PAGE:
Voters in Guinea are casting ballots in a contested referendum and parliamentary election held against the backdrop of deadly protests and the coronavirus pandemic.
Conde is proposing a change to the constitution to codify gender equality and introduce other social reforms. But his opponents fear the real motive is to reset presidential term limits, allowing the 82-year-old president to run for a third spell in office later this year – a scenario his government has not discounted.
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Shortly after voting began at 08:00 GMT, young people attacked police deployed outside a polling station in a school in Ratoma, a suburb of the capital, Conakry, according to an AFP news agency reporter and other witnesses. In another school nearby, voting equipment was vandalised.
Since October, Guineans have protested en masse against the possibility of Conde extending his grip on power. At least 31 people and one gendarme have been killed to date, according to reports.
Originally scheduled for March 1, Conde postponed the referendum late last month after international criticism of some 2.5 million dubious names on the country’s electoral roll. Some 7.7 million people were on the register, out of a total population about 13 million people.
The government says it has now scrubbed the problematic names, after an expert team from the West Africa bloc ECOWAS urged doing so last week. But Guinea’s embattled opposition still doubts the vote’s credibility.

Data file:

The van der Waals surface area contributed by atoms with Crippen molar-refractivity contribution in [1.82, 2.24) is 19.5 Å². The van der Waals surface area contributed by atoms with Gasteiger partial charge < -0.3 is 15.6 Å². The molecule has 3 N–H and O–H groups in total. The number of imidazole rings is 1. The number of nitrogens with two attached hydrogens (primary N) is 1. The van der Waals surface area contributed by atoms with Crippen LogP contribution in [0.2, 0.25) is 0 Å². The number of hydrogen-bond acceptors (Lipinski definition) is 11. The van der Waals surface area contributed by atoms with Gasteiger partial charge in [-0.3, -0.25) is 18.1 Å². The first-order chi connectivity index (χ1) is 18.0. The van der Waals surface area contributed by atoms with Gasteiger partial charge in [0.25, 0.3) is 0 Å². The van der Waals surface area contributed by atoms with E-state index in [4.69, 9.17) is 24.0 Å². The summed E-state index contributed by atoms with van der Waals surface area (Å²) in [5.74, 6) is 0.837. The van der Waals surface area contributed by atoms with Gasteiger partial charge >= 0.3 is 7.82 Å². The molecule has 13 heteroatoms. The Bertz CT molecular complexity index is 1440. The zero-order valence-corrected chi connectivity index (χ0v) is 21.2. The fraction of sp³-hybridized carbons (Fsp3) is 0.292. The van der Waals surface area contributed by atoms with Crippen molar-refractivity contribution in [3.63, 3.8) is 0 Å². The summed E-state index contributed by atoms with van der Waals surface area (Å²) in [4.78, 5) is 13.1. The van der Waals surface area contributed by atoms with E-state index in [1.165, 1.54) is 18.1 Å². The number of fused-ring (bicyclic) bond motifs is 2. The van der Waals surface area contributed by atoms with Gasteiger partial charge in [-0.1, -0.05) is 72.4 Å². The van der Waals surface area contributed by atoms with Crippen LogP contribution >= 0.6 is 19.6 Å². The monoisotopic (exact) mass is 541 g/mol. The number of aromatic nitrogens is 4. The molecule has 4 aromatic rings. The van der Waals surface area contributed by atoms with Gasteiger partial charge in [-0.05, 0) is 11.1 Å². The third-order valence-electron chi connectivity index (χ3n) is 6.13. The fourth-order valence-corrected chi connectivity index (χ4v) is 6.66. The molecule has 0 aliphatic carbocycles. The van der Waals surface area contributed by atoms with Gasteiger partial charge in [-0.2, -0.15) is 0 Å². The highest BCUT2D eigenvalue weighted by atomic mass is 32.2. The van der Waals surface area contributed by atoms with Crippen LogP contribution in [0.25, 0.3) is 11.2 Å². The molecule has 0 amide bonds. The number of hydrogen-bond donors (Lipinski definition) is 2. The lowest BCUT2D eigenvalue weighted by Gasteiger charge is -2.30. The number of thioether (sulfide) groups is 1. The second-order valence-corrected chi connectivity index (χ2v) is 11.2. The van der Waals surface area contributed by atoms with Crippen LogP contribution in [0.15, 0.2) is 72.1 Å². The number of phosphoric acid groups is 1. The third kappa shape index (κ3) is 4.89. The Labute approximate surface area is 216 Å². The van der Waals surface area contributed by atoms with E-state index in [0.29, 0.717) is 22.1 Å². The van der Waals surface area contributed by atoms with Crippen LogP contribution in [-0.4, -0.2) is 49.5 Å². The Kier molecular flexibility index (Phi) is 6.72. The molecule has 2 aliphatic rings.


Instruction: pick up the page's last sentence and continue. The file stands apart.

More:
Cellou Diallo, a former prime minister and the head of the leading opposition party, the UFDG, said the process of cleaning up the electoral roll had been opaque.
“It is an electoral masquerade,” he said, adding that the roll did not reflect the electorate. His party, as well as the other large opposition parties, are boycotting both the referendum and the parliamentary election.
In a deeply polarised political environment, opposition figures have also promised to stop the votes from taking place.
Sidya Toure, the head of the opposition UFR party, said Conde wants to “convince the international community he is open to criticism” while pursuing a third term anyway.
Conde in 2010 became Guinea’s first democratically-elected president. He was returned to office by voters in 2015 for his second and final five-year term under the current constitution, but critics say he has become increasingly authoritarian, citing arrests of protest leaders.
The draft constitution would also limit presidential terms to two but extend the length of the term to six years, potentially enabling Conde to govern for another 12 years.
Guinea’s government argues the new constitution would usher in badly-needed changes in the country, especially for women. These would include banning female genital mutilation and under-age marriage and giving spouses equal rights in a divorce.
Conde has not denied that he might use the new constitution to seek another term when his second term runs out this year. He told French media last month that there was “nothing more democratic” than holding a referendum and it was up to his party to determine whether he would run again.
Amid concerns about the fairness of Sunday’s vote, there is also increasing concern about the spread of the new coronavirus. Guinea has confirmed two cases to date.
“I have the impression our country is taking things lightly,” said Amadou Oury Bah, a banker and politician.
The governing party called for people to vote but also insisted on the strict respect for health measures.